Jirau and Santo Antônio are run-of-river dams, which means they rely on the natural energy of the river to move their turbines, rather than water held in a reservoir. “The effect of these dams on the hydrological regime is minimal,” said Javier Tomasella, a researcher at Brazil’s National Institute for Space Research (INPE), but he explained that the technology is more vulnerable to the climate.
In recent decades, climatic events on the Madeira River have been “like a pendulum”, according to Tomasella, going from one extreme to the other, between intense floods and droughts.
“These extremes, especially the ebbs, conspire against hydroelectric plants,” given their design to work without large reservoirs, said Tomasella. In October 2023, the Madeira River experienced a critical water shortage driven by the El Niño weather phenomenon, and the Santo Antônio plant had to suspend operations for 14 days.
“Hydroelectric dams are becoming less and less reliable in the north of the country,” claimed Natalie Unterstell, president of the Talanoa Institute, a Brazilian environmental policy organisation. She said this is because these facilities “have been or are being built in areas where the flow systems or rainfall patterns have changed.”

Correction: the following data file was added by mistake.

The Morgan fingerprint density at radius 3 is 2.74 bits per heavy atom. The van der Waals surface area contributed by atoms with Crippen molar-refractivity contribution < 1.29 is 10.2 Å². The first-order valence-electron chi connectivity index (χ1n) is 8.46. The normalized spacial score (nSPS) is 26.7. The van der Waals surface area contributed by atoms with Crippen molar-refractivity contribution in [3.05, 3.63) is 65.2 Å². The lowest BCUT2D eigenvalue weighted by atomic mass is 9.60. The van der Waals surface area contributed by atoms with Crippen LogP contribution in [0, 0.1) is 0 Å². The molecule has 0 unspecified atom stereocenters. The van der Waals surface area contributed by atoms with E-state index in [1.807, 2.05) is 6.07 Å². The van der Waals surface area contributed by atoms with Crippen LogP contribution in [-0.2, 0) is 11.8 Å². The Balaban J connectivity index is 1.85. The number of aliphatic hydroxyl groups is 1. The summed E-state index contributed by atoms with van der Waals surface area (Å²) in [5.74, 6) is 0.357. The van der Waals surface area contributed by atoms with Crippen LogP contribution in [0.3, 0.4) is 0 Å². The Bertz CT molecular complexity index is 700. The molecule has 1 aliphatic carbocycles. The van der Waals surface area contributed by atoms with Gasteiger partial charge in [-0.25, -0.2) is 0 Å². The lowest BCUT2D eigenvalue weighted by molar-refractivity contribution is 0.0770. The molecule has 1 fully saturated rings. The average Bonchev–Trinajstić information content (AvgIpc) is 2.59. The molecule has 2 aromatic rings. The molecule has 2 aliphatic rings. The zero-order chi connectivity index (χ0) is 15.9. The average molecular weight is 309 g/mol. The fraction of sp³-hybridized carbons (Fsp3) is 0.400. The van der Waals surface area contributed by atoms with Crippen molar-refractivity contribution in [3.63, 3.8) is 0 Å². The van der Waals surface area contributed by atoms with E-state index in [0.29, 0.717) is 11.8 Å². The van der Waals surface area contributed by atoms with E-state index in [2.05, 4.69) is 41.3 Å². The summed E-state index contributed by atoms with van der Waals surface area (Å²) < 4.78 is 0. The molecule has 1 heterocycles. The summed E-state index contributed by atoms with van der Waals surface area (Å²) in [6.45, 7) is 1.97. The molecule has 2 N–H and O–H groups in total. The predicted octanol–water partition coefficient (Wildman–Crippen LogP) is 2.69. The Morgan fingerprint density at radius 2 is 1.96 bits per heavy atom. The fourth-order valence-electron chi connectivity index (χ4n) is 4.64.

Hydroelectric plant studies
In November 2016, Brazil and Bolivia signed an agreement to begin preliminary studies on a binational hydroelectric project in the Madeira Basin, in an agreement between the then Brazilian state-owned Eletrobras, privatised in 2022, the Bolivian state-owned ENDE and the CAF Latin American Development Bank.
The studies propose the construction of two dams: the Ribeirão, so named for its position at the meeting of the Ribeirão stream and Madeira River, between Nova Mamoré, Brazil, and Nueva Esperanza in Bolivia; and a second at the meeting of the Yata and Mamoré rivers, between Guajará-Mirim and Guayaramerín in Bolivia. The planned flooded area is 319 km2 – 176 km2 of which situated in Bolivia, and 143 km2 in Brazil. On both sides of the border, this would affect conservation and wildlife areas, and historic heritage sites, as well as ecosystems in Bolivia’s Ramsar-listed Rio Yata wetlands, home to 24 species of threatened animals, such as the giant otter.
João Dutra, a member of the Movement of People Affected by Dams (MAB) and Brazil’s National Human Rights Council, believes that the studies were carried out “unilaterally”. “Guajará-Mirim was once considered the greenest municipality in Brazil. Much of it is forest and traditional community land,” he said.
Ninety per cent of Guajará-Mirim’s area is estimated to be covered by forests, mainly concentrated in a mosaic of conservation areas and Indigenous territories.
For the project to go ahead, the preliminary studies need approval from both the Brazilian and Bolivian sides. Then both countries need to sign new agreements for the next stage, which involves in-depth engineering, socio-environmental and economic studies, with an estimated timeline of six years.
Indigenous peoples on alert